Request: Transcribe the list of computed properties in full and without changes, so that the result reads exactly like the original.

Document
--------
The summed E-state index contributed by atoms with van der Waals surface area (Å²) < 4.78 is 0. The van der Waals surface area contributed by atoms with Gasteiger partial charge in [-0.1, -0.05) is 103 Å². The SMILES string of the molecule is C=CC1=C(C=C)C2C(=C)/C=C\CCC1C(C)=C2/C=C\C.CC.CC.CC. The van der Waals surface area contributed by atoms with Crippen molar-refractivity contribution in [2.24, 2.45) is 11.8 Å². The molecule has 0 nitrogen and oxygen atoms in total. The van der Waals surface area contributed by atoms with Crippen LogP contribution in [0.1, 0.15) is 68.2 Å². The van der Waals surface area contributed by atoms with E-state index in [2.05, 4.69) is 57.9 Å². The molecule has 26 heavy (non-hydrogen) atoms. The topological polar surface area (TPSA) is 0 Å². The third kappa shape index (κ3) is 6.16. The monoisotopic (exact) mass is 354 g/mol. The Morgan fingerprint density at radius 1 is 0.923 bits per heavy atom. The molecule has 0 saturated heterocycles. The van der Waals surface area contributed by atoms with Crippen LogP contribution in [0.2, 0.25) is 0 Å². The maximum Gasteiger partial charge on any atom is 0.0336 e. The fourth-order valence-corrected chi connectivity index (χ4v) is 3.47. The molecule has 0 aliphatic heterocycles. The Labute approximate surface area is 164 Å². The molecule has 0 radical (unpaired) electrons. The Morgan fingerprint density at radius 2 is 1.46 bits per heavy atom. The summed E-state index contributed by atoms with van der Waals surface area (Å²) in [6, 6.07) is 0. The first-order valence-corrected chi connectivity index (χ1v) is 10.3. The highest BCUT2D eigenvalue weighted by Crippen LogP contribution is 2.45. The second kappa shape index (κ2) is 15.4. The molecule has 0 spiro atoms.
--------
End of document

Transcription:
The summed E-state index contributed by atoms with van der Waals surface area (Å²) < 4.78 is 0. The van der Waals surface area contributed by atoms with Gasteiger partial charge in [-0.1, -0.05) is 103 Å². The SMILES string of the molecule is C=CC1=C(C=C)C2C(=C)/C=C\CCC1C(C)=C2/C=C\C.CC.CC.CC. The van der Waals surface area contributed by atoms with Crippen molar-refractivity contribution in [2.24, 2.45) is 11.8 Å². The molecule has 0 nitrogen and oxygen atoms in total. The van der Waals surface area contributed by atoms with Crippen LogP contribution in [0.1, 0.15) is 68.2 Å². The van der Waals surface area contributed by atoms with E-state index in [2.05, 4.69) is 57.9 Å². The molecule has 26 heavy (non-hydrogen) atoms. The topological polar surface area (TPSA) is 0 Å². The third kappa shape index (κ3) is 6.16. The monoisotopic (exact) mass is 354 g/mol. The Morgan fingerprint density at radius 1 is 0.923 bits per heavy atom. The molecule has 0 saturated heterocycles. The van der Waals surface area contributed by atoms with Crippen LogP contribution in [0.2, 0.25) is 0 Å². The maximum Gasteiger partial charge on any atom is 0.0336 e. The fourth-order valence-corrected chi connectivity index (χ4v) is 3.47. The molecule has 0 aliphatic heterocycles. The Labute approximate surface area is 164 Å². The molecule has 0 radical (unpaired) electrons. The Morgan fingerprint density at radius 2 is 1.46 bits per heavy atom. The summed E-state index contributed by atoms with van der Waals surface area (Å²) in [6, 6.07) is 0. The first-order valence-corrected chi connectivity index (χ1v) is 10.3. The highest BCUT2D eigenvalue weighted by Crippen LogP contribution is 2.45. The second kappa shape index (κ2) is 15.4. The molecule has 0 spiro atoms.